The leader of President Donald Trump’s personal legal team, John Dowd, just resigned. That’s the biggest change yet in the group of lawyers defending the president from special counsel Robert Mueller’s probe into possible Trump campaign collusion with Russia in the 2016 election.
According to the Washington Post, Dowd’s departure proved a mutual decision: Trump didn’t like the way he handled the Mueller investigation, and Dowd didn’t think the president heeded his advice.
Dowd was always a controversial figure. Last Saturday, he said he wanted Mueller’s probe ended. He first said his statement was as Trump’s counsel, but then backtracked and said it was his personal view.
That contradicts what Ty Cobb, the lead White House lawyer working on the Trump-Russia case, advocated for months: Cobb wants Trump to work closely with Mueller’s team and cooperate fully. The New York Times reported on Monday that Trump may soon fire Cobb for pushing a more cooperative strategy with Mueller, although Trump has apparently reassured Cobb his job is safe.
As of now, it’s unclear who will replace Dowd as Trump’s top lawyer.
Dowd’s resignation comes on the heels of a recent addition. Joseph diGenova, who joined Trump’s legal squad on Monday, is most famous for his hyperbolic attacks on the Russia investigation during Fox News hits. He will likely push for Trump to reverse course, arguing that the Mueller investigation should be shut down and the FBI officials who participated in it be investigated. “The appointment of a special counsel will go down in history as one of the worst decisions ever made by a Justice Department official,” as he put it in a January 30 Fox News interview.
And none of this even mentions the role of Don McGahn, who is the president’s top White House lawyer. But his main job is to represent the White House, not Trump, which means Trump mostly relies on his personal legal team to push back on Mueller.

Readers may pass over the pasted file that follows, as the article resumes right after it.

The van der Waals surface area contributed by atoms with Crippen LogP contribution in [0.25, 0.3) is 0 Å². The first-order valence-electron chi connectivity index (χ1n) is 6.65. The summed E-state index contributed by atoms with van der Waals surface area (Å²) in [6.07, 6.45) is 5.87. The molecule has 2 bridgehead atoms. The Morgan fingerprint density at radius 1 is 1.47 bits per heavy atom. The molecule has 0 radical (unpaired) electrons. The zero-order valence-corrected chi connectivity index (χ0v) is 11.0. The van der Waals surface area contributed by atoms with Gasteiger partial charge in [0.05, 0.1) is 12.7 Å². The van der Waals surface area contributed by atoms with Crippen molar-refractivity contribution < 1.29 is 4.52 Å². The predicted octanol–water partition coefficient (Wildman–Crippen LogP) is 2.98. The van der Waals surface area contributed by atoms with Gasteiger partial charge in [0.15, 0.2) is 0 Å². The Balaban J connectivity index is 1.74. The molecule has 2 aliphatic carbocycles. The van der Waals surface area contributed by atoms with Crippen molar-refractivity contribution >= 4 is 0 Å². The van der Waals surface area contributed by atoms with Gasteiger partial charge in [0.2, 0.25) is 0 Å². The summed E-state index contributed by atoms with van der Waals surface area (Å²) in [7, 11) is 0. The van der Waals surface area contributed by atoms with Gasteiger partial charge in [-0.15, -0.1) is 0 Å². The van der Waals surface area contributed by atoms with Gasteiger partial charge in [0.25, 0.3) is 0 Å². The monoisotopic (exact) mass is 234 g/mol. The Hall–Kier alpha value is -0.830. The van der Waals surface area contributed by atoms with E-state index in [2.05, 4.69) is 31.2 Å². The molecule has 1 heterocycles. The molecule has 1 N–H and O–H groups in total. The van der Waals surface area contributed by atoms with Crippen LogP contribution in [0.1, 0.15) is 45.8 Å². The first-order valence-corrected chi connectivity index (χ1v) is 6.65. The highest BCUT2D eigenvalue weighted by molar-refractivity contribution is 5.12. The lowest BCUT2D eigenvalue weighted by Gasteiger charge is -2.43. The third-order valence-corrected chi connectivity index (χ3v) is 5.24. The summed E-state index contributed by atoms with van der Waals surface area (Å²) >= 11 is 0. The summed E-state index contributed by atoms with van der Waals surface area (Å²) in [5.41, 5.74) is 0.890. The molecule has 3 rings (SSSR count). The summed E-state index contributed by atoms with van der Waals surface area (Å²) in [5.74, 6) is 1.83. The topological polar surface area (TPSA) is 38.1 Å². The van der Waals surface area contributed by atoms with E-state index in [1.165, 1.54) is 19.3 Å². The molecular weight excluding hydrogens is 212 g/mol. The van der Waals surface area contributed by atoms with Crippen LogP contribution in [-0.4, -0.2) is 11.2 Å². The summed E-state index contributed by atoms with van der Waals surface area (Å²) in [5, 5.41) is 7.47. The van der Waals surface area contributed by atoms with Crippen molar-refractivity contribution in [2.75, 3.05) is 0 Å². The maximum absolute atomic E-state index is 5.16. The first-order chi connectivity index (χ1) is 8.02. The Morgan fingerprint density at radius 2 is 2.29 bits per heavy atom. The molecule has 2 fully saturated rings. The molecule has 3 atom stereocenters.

So Trump’s legal team is in a state of flux, threatening to make an already dysfunctional team even more dysfunctional. But that makes sense, in a way, because there isn’t actually one single “Trump legal team.” There are several lawyers who represent Trump in different ways, and each has his own role, agenda, and jurisdiction.
Here, then, is a simple guide to the various lawyers representing Trump: who they are, what roles they have in the Trump-Russia investigation, and why they seem to clash so often.
Don McGahn, White House counsel
Don McGahn, who was a Trump campaign lawyer, is the official White House counsel — that is, the White House’s top lawyer. That means he has multiple responsibilities such as vetting potential nominees and ensuring that federal employees follow ethics laws.
“Rarely does an order or a memo leave the White House without the counsel’s sign-off,” Mother Jones reported in a McGahn profile last summer.
McGahn’s highest calling is to keep members of government — including the president — out of legal trouble. He’s done that already: he reportedly stopped Trump from firing Mueller last summer. However, McGahn is also tied up in the Russia investigation, and that makes his ability to work on the Russia case much harder.
Here’s why: Last May, former acting Attorney General Sally Yates testified that she told McGahn former National Security Adviser Michael Flynn had lied to the FBI during the Russia investigation. That matters because it’s possible the White House’s top lawyer knew Flynn had committed a crime when Trump chose to fire Comey.
The veracity of Yates’s claim has since been challenged, but it’s still bad news for McGahn. As a result, earlier this year McGahn recommended that Trump hire another lawyer to take care of the White House’s response to the Russia probe.
Enter Ty Cobb.
Ty Cobb, White House special counsel
Ty Cobb joined the White House last July as a special counsel. He oversees the White House’s legal and media response to the Russia investigation. Politico reports that his day-to-day responsibilities include reviewing internal documents related to the Russia investigation and responding to reporters.